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Mothers searching for their disappeared children in Mexico are "being killed by drug cartels"

Mexico Mother's Day Protest
A protester carries images of disappeared people on Mother's Day during an annual march by mothers of missing people to demand the government help locate them in Mexico City, May 10, 2022. Eduardo Verdugo/AP

Mexico City — Another mother searching for her disappeared child has been killed in Mexico, the fifth murder of a volunteer search activist in Mexico since the start of 2021. Members of her search group called on Tuesday for justice in the killing of Maria Vázquez Ramírez, which they called "cowardly."
Prosecutors in the violence-wracked state of Guanajuato said Vázquez Ramírez was shot to death Sunday in the city of Abasolo. She had been searching for her son Osmar, who disappeared in Abasolo in June.
The motive in the mother's killing remained unclear. Most searchers say they are looking for the bodies of their children, not evidence to convict their killers.
There are over 100,000 missing people in Mexico, and police often lack the time, expertise or interest to look for the clandestine grave sites where gangs frequently bury them.

Hunting for hidden graves in Mexico 02:45

Much of that effort has been left to volunteer search teams known as "colectivos," made up largely of mothers of the missing. 

Vázquez Ramírez's group posted a tribute to her on Monday, showing a photo of her with her missing son and the words: "I didn't live long enough to find you."
It was the second such killing in just a month. In October, attackers in the central city of Puebla shot to death Esmeralda Gallardo, who led efforts to find her missing 22-year-old daughter.
"The searchers are being killed by drug cartels," said Guanajuato security analyst David Saucedo.
Two cartels — Santa Rosa de Lima and the Jalisco cartel — have carried out a years-long turf war for control of Guanajuato state. They kill and kidnap rivals and innocent people and often hide their bodies in mass graves or body dumping grounds.

Armed kids shine light on Mexico's drug cartel violence 06:40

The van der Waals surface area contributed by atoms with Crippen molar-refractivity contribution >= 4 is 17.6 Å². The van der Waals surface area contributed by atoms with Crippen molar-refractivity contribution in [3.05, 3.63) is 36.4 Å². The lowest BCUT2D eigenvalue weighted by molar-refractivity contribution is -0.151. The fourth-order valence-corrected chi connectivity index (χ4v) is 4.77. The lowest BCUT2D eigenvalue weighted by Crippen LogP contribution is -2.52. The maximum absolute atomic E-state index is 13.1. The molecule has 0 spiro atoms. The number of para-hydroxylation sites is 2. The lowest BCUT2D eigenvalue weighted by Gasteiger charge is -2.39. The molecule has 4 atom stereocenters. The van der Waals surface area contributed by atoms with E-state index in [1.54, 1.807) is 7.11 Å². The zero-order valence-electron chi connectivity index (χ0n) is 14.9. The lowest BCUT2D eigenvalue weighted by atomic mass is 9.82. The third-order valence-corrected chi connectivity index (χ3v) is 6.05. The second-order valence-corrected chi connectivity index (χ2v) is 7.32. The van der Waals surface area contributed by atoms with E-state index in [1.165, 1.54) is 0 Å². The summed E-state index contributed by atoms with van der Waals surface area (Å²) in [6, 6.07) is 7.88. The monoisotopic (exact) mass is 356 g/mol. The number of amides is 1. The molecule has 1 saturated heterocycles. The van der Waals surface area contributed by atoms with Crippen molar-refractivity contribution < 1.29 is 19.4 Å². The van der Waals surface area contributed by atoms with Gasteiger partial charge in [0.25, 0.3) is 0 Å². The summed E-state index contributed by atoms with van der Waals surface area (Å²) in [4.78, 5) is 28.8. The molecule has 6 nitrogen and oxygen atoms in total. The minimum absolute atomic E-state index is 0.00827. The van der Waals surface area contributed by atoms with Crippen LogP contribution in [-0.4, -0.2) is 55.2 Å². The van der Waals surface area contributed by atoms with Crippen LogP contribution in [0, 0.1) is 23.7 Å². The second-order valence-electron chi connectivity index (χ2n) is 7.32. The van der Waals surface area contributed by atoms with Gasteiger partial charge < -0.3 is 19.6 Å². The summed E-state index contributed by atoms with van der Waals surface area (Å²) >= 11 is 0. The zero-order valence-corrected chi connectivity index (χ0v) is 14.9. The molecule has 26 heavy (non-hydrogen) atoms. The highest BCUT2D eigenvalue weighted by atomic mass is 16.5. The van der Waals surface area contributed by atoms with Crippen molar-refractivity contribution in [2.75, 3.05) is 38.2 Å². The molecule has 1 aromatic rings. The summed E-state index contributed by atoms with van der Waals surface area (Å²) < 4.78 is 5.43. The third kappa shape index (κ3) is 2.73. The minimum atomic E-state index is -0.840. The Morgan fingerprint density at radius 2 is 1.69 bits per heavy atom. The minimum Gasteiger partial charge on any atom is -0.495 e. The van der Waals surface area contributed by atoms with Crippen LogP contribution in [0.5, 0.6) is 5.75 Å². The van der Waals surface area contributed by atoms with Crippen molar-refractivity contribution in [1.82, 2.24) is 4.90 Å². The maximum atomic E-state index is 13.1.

"The cartels ... are burying the bodies in narco pits so they won't be found, so they won't be charged with kidnapping or murder," Saucedo said. "If there is no body, there is no crime."
"But the work of the search groups has been finding bodies, and that puts the narcos at risk," Saucedo said.
The volunteer umbrella group Movement for Our Disappeared in Mexico decried the fact that searchers often lack adequate protection.
"It is the government's responsibility to guarantee the security of searching relatives, and it is also the government's responsibility to search for all the missing people," the group said. "Violence against searchers should not become the norm."
Faced with official inaction or incompetence, many mothers are forced to do their own investigations or join search teams that, often acting on tips, cross gullies and fields, sinking iron rods into the ground to detect the telltale stench of decomposing bodies.

Mexico Disappearances
Members of the Solecito Collective, who are seeking their missing loved ones, look for signs of clandestine graves at a municipal dump in the port city of Veracruz, Mexico, March 11, 2019. Felix Marquez/AP

The searchers, and the police who sometimes accompany them, usually focus on finding graves and identifying remains. Search groups sometimes even get anonymous tips about where bodies are buried - knowledge probably available only to the killers or their accomplices.
In one case in Guanajuato, the location of a clandestine burial site was reportedly given away by a stray dog that dug up part of a human leg and was seen running off with it.

In 2018, CBS News' Haley Ott spent a day with the members of a colectivo in the western Mexican state of Nayarit. Every member of the group had lost someone. They met twice every week to hunt for burial sites.

One of the group's members, whose name was also María, told CBS news the group had received a tip about a possible gravesite on the edge of town. She was looking for the remains of her son, whom she had seen grabbed off the street and thrown into a van months earlier. She said she ran to catch the vehicle, but by time she got there it was too late.

"They had taken him. He was in a truck a street away," she said. "Like I have my son, others have their children, their siblings, their spouses, their parents. There's every kind of person. That's why we're here; to search."

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